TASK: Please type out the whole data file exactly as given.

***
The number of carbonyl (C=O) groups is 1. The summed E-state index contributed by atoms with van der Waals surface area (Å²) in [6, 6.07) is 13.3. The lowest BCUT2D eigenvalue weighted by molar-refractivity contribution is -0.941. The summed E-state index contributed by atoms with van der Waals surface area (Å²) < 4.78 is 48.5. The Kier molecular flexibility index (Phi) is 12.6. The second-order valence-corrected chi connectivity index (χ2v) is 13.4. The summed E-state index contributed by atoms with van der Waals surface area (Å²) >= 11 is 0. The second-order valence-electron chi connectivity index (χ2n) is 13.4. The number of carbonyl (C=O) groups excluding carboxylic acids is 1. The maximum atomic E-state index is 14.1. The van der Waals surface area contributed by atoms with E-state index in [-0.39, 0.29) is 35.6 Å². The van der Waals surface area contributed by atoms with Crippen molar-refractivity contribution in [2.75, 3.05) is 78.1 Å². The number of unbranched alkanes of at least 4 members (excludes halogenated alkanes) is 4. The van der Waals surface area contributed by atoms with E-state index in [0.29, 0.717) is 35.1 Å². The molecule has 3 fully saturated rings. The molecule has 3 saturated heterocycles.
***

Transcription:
The number of carbonyl (C=O) groups is 1. The summed E-state index contributed by atoms with van der Waals surface area (Å²) in [6, 6.07) is 13.3. The lowest BCUT2D eigenvalue weighted by molar-refractivity contribution is -0.941. The summed E-state index contributed by atoms with van der Waals surface area (Å²) < 4.78 is 48.5. The Kier molecular flexibility index (Phi) is 12.6. The second-order valence-corrected chi connectivity index (χ2v) is 13.4. The summed E-state index contributed by atoms with van der Waals surface area (Å²) >= 11 is 0. The second-order valence-electron chi connectivity index (χ2n) is 13.4. The number of carbonyl (C=O) groups excluding carboxylic acids is 1. The maximum atomic E-state index is 14.1. The van der Waals surface area contributed by atoms with E-state index in [-0.39, 0.29) is 35.6 Å². The van der Waals surface area contributed by atoms with Crippen molar-refractivity contribution in [2.75, 3.05) is 78.1 Å². The number of unbranched alkanes of at least 4 members (excludes halogenated alkanes) is 4. The van der Waals surface area contributed by atoms with E-state index in [0.29, 0.717) is 35.1 Å². The molecule has 3 fully saturated rings. The molecule has 3 saturated heterocycles.